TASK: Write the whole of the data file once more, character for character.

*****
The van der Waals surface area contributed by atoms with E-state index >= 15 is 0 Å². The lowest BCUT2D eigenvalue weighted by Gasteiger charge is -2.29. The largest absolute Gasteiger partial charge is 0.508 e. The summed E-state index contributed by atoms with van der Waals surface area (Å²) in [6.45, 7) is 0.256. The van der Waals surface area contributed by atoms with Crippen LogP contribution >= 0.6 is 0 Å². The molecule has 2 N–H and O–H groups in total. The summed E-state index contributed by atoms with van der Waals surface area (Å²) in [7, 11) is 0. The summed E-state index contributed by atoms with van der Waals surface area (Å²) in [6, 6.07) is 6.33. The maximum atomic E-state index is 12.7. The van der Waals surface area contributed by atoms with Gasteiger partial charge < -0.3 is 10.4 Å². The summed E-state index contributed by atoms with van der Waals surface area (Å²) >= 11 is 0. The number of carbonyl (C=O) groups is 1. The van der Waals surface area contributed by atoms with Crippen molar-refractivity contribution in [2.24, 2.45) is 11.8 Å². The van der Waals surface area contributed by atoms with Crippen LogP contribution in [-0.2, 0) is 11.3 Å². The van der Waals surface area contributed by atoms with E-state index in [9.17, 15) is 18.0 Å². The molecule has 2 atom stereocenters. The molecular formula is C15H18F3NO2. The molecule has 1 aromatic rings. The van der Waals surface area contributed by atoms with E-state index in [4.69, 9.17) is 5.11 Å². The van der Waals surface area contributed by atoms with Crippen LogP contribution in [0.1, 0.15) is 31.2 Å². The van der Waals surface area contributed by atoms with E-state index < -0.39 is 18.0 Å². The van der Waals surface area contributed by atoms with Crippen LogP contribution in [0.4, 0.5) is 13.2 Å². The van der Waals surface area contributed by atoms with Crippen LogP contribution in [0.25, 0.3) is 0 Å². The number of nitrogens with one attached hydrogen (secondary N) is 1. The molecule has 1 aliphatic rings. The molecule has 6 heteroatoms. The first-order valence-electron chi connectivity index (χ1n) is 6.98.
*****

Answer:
The van der Waals surface area contributed by atoms with E-state index >= 15 is 0 Å². The lowest BCUT2D eigenvalue weighted by Gasteiger charge is -2.29. The largest absolute Gasteiger partial charge is 0.508 e. The summed E-state index contributed by atoms with van der Waals surface area (Å²) in [6.45, 7) is 0.256. The van der Waals surface area contributed by atoms with Crippen LogP contribution >= 0.6 is 0 Å². The molecule has 2 N–H and O–H groups in total. The summed E-state index contributed by atoms with van der Waals surface area (Å²) in [7, 11) is 0. The summed E-state index contributed by atoms with van der Waals surface area (Å²) in [6, 6.07) is 6.33. The maximum atomic E-state index is 12.7. The van der Waals surface area contributed by atoms with Gasteiger partial charge < -0.3 is 10.4 Å². The summed E-state index contributed by atoms with van der Waals surface area (Å²) >= 11 is 0. The number of carbonyl (C=O) groups is 1. The van der Waals surface area contributed by atoms with Crippen molar-refractivity contribution in [2.24, 2.45) is 11.8 Å². The van der Waals surface area contributed by atoms with Crippen LogP contribution in [-0.2, 0) is 11.3 Å². The van der Waals surface area contributed by atoms with E-state index in [9.17, 15) is 18.0 Å². The molecule has 2 atom stereocenters. The molecular formula is C15H18F3NO2. The molecule has 1 aromatic rings. The van der Waals surface area contributed by atoms with E-state index in [4.69, 9.17) is 5.11 Å². The van der Waals surface area contributed by atoms with Crippen LogP contribution in [0.1, 0.15) is 31.2 Å². The van der Waals surface area contributed by atoms with E-state index < -0.39 is 18.0 Å². The van der Waals surface area contributed by atoms with Crippen LogP contribution in [0.4, 0.5) is 13.2 Å². The van der Waals surface area contributed by atoms with Crippen LogP contribution in [0.25, 0.3) is 0 Å². The number of nitrogens with one attached hydrogen (secondary N) is 1. The molecule has 1 aliphatic rings. The molecule has 6 heteroatoms. The first-order valence-electron chi connectivity index (χ1n) is 6.98.